Subject: IW Mailing List iw/960118
Date: Wed, 17 Jan 1996 10:18:27 -0500
Subject: [C4I-Pro] IW and deception....

In his message on broadcase satellites, Bertil wrote:

>During WW II the Allies used deception against dictators. 
>Hitler was led to believe that the invasion would come at 
>Calais in 1944 and the Japanese that the US would strike
>from the Aleutian Islands. With the coming of IW technologies 
>there are growing possibilities of misleading military 
>commanders and bureaucracies. How to defend against 
>hightech deception would probably be one of the most 
>important aspects of future wars. 

Although the emphasis of my own research has been on the development of
"organizational" issues implied by IW, I too have been fascintated by
the potential role of deception in IW.  I find the case of Soviet
deception operations, particularly between 1917 and 1970 particularly
compelling.  Many of these very successful campaigns relied upon the use
of "information technologies."

For instance, during the testing of the SS-7 ICBMs, the Soviets
broadcast accelerometer telemetry on three unencrypted channels. 
Accelerometers were used in the guidance package and were critical to
accurate targeting.  US analysts, who gathered this data through SIGINT
satellites, were convinced the Soviets used three channels (rather than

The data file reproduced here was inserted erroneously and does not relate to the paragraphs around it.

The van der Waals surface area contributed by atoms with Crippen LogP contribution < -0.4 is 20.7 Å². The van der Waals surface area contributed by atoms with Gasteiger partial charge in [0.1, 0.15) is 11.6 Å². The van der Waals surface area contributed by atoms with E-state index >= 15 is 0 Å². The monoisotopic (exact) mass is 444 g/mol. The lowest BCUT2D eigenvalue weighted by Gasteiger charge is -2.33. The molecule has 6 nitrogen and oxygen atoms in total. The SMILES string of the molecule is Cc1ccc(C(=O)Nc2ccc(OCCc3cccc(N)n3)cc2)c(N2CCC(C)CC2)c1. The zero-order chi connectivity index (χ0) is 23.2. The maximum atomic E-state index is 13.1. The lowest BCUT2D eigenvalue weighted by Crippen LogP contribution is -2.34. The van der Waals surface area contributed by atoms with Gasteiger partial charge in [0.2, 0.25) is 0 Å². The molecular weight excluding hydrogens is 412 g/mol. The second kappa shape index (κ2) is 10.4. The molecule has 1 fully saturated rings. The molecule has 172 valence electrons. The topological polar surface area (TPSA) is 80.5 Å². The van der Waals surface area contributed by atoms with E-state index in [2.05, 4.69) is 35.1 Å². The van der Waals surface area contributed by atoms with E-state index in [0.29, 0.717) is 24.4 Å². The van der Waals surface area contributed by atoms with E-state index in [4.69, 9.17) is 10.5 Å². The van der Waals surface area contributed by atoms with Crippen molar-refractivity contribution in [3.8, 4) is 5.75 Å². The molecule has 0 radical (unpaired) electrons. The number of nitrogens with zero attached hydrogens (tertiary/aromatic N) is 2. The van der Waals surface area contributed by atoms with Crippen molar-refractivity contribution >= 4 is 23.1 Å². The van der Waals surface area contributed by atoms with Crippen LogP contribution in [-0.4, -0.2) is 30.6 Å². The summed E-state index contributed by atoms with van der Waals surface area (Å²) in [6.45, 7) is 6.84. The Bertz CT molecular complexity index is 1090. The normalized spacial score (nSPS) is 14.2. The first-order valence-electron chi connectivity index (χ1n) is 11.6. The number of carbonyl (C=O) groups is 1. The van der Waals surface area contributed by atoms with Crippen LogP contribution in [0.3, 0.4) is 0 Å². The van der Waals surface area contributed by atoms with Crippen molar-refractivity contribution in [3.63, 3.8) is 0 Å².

one) because they had no confidence in the quality of their
accelerometers, and thus wanted a three-data-point average from these
instruments.  They were wrong.  The Soviet accelerometers were very
good.  The real data was broadcast on one channel (which the Soviets
used) and junk was broadcast on the others.  When the CIA et al.  put
all this data together they concluded that these missiles were far less
accurate than they truly were.  US policy-makers, therefore, were led to
believe the SS-7 did not give the Soviet Union a functional first-strike
weapon, when in fact it might have. 

Clearly information warfare must have a deception element, however I am
troubled by the difficulty in applying a sufficiently rigid taxonomy to
IW that still allows it to cover such compelling notions as deception,
PSYWAR, and so forth.  My question to this august group is: was the
Soviet telemetry deception IW? Can and should our working definition of
IW include such stuff?
Date: Thu, 18 Jan 96 0:00:23 MST
From: "Cadet David A.  Koewler, x4659" 
Subject: re:Economic warfare via IW

I'm looking for sources/ideas on using IW for Economic Warfare.  I'm not
so interested in corporate battles but more along the lines of nation vs
nation.  Perhaps crashing Wall street or devaluing the dollar.